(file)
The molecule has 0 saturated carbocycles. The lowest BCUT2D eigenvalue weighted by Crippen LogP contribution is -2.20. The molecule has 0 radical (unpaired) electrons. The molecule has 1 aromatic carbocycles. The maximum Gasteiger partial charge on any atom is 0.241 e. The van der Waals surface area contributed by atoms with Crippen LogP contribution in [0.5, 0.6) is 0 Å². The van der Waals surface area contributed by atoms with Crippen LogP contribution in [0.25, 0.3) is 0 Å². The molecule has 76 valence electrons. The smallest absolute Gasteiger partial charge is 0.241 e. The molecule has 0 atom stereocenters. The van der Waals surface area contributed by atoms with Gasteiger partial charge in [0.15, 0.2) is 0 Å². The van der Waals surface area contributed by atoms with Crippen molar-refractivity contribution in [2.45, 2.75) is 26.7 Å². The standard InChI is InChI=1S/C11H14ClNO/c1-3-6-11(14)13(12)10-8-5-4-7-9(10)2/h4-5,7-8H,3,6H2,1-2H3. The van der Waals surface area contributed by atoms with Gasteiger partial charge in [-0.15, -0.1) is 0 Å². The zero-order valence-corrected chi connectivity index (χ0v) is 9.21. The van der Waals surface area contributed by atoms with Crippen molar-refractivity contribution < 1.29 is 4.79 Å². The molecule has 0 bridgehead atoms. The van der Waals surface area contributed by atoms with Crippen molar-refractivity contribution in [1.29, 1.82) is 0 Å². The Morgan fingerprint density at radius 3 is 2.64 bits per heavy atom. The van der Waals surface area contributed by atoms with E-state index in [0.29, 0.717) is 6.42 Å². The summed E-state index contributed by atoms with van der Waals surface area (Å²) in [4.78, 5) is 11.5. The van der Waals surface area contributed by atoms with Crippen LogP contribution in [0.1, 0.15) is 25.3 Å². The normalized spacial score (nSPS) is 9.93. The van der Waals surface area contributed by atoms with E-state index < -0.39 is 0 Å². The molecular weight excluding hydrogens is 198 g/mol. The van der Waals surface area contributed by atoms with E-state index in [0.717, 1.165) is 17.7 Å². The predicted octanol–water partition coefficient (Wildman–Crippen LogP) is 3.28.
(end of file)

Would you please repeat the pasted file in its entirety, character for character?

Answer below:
The molecule has 0 saturated carbocycles. The lowest BCUT2D eigenvalue weighted by Crippen LogP contribution is -2.20. The molecule has 0 radical (unpaired) electrons. The molecule has 1 aromatic carbocycles. The maximum Gasteiger partial charge on any atom is 0.241 e. The van der Waals surface area contributed by atoms with Crippen LogP contribution in [0.5, 0.6) is 0 Å². The van der Waals surface area contributed by atoms with Crippen LogP contribution in [0.25, 0.3) is 0 Å². The molecule has 76 valence electrons. The smallest absolute Gasteiger partial charge is 0.241 e. The molecule has 0 atom stereocenters. The van der Waals surface area contributed by atoms with Gasteiger partial charge in [0.15, 0.2) is 0 Å². The van der Waals surface area contributed by atoms with Crippen molar-refractivity contribution in [2.45, 2.75) is 26.7 Å². The standard InChI is InChI=1S/C11H14ClNO/c1-3-6-11(14)13(12)10-8-5-4-7-9(10)2/h4-5,7-8H,3,6H2,1-2H3. The van der Waals surface area contributed by atoms with Gasteiger partial charge in [-0.15, -0.1) is 0 Å². The zero-order valence-corrected chi connectivity index (χ0v) is 9.21. The van der Waals surface area contributed by atoms with Crippen molar-refractivity contribution < 1.29 is 4.79 Å². The molecule has 0 bridgehead atoms. The van der Waals surface area contributed by atoms with Crippen molar-refractivity contribution in [1.29, 1.82) is 0 Å². The Morgan fingerprint density at radius 3 is 2.64 bits per heavy atom. The van der Waals surface area contributed by atoms with E-state index in [0.29, 0.717) is 6.42 Å². The summed E-state index contributed by atoms with van der Waals surface area (Å²) in [4.78, 5) is 11.5. The van der Waals surface area contributed by atoms with Crippen LogP contribution in [0.1, 0.15) is 25.3 Å². The normalized spacial score (nSPS) is 9.93. The van der Waals surface area contributed by atoms with E-state index < -0.39 is 0 Å². The molecular weight excluding hydrogens is 198 g/mol. The van der Waals surface area contributed by atoms with E-state index in [0.717, 1.165) is 17.7 Å². The predicted octanol–water partition coefficient (Wildman–Crippen LogP) is 3.28.